Coffee is one of the most widely consumed beverages in the U.S. and worldwide. Americans consume 400 million cups per day, making the U.S. the world’s leading consumer of coffee.
E-commerce and coffee go hand-in-hand. As the market grows — and becomes more competitive — coffee companies are coming up with more creative ways to get their products to online consumers.
The E-Commerce Times recently spoke with coffee and e-commerce experts to get their views on what’s involved in successful online coffee sales.
“Selling coffee online was very popular even before the pandemic hit, which, of course, increased demand for all goods online,” Murry Ivanoff, cofounder and CEO of Metrilo, told the E-Commerce Times. His company is an analytics, CRM and email marketing platform provider. “Coffee connoisseurs are really serious about their passion and very proactive in their search for interesting blends.”
Specialty coffee sales are increasing by 20 percent annually and account for nearly 8 percent of the $18 billion U.S. coffee market. Because selection in local stores can often be limited, e-commerce allows consumers to find specialty coffee products that they might not otherwise have access to.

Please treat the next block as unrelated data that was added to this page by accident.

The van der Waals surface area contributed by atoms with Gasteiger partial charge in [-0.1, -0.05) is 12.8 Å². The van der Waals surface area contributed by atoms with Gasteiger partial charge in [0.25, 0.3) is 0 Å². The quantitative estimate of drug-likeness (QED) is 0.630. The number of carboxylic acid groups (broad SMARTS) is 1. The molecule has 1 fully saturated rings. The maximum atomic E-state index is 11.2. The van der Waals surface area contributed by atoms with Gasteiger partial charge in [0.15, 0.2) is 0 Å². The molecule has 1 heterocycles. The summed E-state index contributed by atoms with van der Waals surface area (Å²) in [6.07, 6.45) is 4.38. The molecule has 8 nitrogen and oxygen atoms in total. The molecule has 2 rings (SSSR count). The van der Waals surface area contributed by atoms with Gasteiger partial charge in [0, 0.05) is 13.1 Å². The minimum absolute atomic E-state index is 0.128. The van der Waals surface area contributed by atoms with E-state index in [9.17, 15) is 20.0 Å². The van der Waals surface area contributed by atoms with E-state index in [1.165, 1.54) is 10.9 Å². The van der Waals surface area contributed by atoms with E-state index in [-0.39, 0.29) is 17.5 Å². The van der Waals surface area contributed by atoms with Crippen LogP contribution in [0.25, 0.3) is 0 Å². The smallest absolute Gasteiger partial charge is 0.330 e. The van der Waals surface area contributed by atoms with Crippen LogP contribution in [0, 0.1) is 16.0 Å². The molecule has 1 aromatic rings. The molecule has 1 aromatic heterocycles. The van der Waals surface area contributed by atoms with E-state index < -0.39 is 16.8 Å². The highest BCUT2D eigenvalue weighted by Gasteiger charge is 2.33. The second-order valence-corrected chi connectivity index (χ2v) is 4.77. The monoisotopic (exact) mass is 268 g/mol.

“Since coffee in the supermarket has never been anything special, specialized online stores filled the niche easily,” explained Ivanoff. “Coffee lovers do make an effort to discover new flavors and suppliers, so reaching them online is not hard. In addition, coffee is a regularly-bought product and one that’s easy to ship, making it perfect for online sales.”
With the pandemic prompting people to stay home rather than go out to cafes and restaurants, online coffee sales have helped to fill the gap.
“One of the most striking changes in consumer behavior we have seen since the pandemic started is the desire to improve the ‘at home’ experience,” Craig Ross, vice president of sales for e-commerce platform provider TrueCommerce Nexternal, explained to the E-Commerce Times.